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RTPI calls for Green Growth Boards to oversee planning reforms

Government’s proposals to introduce land designations as part of wide-ranging planning reforms are too simplistic and, without significant investment, will not address society’s most pressing issues, the Royal Town Planning Institute (RTPI) has warned.

In its formal consultation response to the Planning for the Future white paper, the Institute calls for the introduction of Green Growth Boards (GGBs) to deliver joined-up strategies for climate action, infrastructure, housing provision, health and nature recovery.

The GGBs, which would sit across local authority boundaries, would steer the Local Plan and ensure alignment with other key strategies including economic growth, transport, climate and health. The GGBs would contain Members from each Council, supported by relevant lead officers. 

A chartered planner, preferably a local authority chief place-maker, should sit on the board to ensure that strategic planning issues are properly represented, says the RTPI.

Chief Executive of the Institute, Victoria Hills, said: “The White Paper proposals need to recognise the value of strategic, proactive planning. This cannot be underestimated, especially as we battle the current Covid-19 pandemic. The crisis has made it absolutely clear that it is not enough for the government to view planning for new housing in isolation from the other key activities at local level.

“Green Growth Boards would bring together key organisations to ensure society’s most pressing issues – climate change, lack of affordable homes and societal inequalities - are addressed.”

The response, which is accompanied by an essay on additional issues, also calls for any new planning legislation to clearly align with the legal requirements of the Climate Change Act, enshrining the principle that development must positively contribute to net zero carbon targets when it comes to transport, energy and design.

Informed by extensive engagement with members through a series of roundtables, and discussions with other built environment professionals, the response sets out in detail concerns about the proposed land designations.

‘Growth Areas’ could provide greater certainty for developers and communities, if supported by upfront infrastructure investment, and clear policies, masterplans and design codes to ensure high standards.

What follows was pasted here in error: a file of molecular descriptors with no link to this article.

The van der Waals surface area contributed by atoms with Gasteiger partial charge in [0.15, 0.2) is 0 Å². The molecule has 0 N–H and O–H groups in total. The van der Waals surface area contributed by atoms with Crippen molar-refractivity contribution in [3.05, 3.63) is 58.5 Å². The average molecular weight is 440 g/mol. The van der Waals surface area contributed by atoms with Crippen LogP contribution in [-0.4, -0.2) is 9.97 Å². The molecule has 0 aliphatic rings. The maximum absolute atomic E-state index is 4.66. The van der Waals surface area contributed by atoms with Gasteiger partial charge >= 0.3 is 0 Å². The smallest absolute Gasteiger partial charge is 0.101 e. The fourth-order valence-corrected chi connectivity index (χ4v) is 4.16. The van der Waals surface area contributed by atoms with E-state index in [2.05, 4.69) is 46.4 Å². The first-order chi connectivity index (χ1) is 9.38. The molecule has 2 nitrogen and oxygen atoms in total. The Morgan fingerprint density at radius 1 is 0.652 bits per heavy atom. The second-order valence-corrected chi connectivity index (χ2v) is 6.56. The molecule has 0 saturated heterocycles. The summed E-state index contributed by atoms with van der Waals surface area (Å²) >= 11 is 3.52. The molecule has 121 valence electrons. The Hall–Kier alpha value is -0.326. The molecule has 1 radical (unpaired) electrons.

The broad-brush ‘Renewal Areas’ would be too complex to work in practice, it says, and do not reflect the complexity of our existing towns and cities. Far more work is needed to unpick this concept.

‘Protected Areas’ must not simply protect but enhance ecosystems and natural capital, aligned with a Local Environment Improvement Plan.

Infrastructure and the housing crisis

Ms Hills makes the point that the proposed Infrastructure Levy is also too simplistic.

“While a single flat rate tax sounds appealing, it cannot work for the country as a whole,” she says. “Set the rate too high, and you risk preventing development from coming forward in struggling areas or complex brownfield sites, set it too low and profitable developments will not make a fair contribution to affordable housing and critical infrastructure. It doesn’t address the bigger issue – the lack of proper investment by government in affordable housing”

To tackle the housing crisis, the RTPI is calling on the government to substantially increase public subsidy for the direct delivery of affordable homes by councils and registered providers. This would allow developer contributions to focus on the infrastructure that communities need, while supporting better development in the right locations. 

The transition to a new system

The Institute also calls for a targeted public awareness campaign to raise awareness of the purpose and benefits of good planning, saying proposals to front-load community engagement in the Local Plan is ‘a major cultural shift’. It also calls on the government to explore the idea of locally agreed Permitted Development Rights (PDR) codes to mitigate concerns about the lack of democratic oversight under PDR.

The RTPI welcomes the government’s commitment to install a chief placemaker in every local authority but insists that this role should be filled by a qualified chartered planner. The Institute also welcomes commitments to invest in the creation of standardised, digital and web-based Local Plans, with machine-readable policies and codes, which reflect many of the principles set out with the Connected Places Catapult in 2019 . However, it cautions that technology must enhance, not substitute traditional models of public engagement 

Central to the RTPI’s demands is extra resourcing. Without this, it has previously warned, planning reforms could slow housebuilding in England.In its submission to the Comprehensive Spending Review, the Institute called for £500m over the next four years to adequately resource local planning authorities. This would be broken down into nine sub-funds.

  • Plan Making fund £170m
  • Design Quality Fund £81m
  • Digital Tranformation £46m
  • Monitoring and Enforcement Fund £67m
  • Placemaking Fund £100m
  • Jointworking Fund £15m
  • Public Engagement £50m
  • Climate Action £67m
  • Capacity Building £17m

Ms Hills concludes: “Without adequate resourcing, the proposed changes in the white paper run a very real risk of creating unintended consequences, disenfranchising communities, further deregulating the planning system and undermining our ability to tackle the housing crisis, and achieve net zero carbon.”

The response draws on RTPI research including Priorities for Planning Reform in England, Plan the World We Need and Invest and Prosper.

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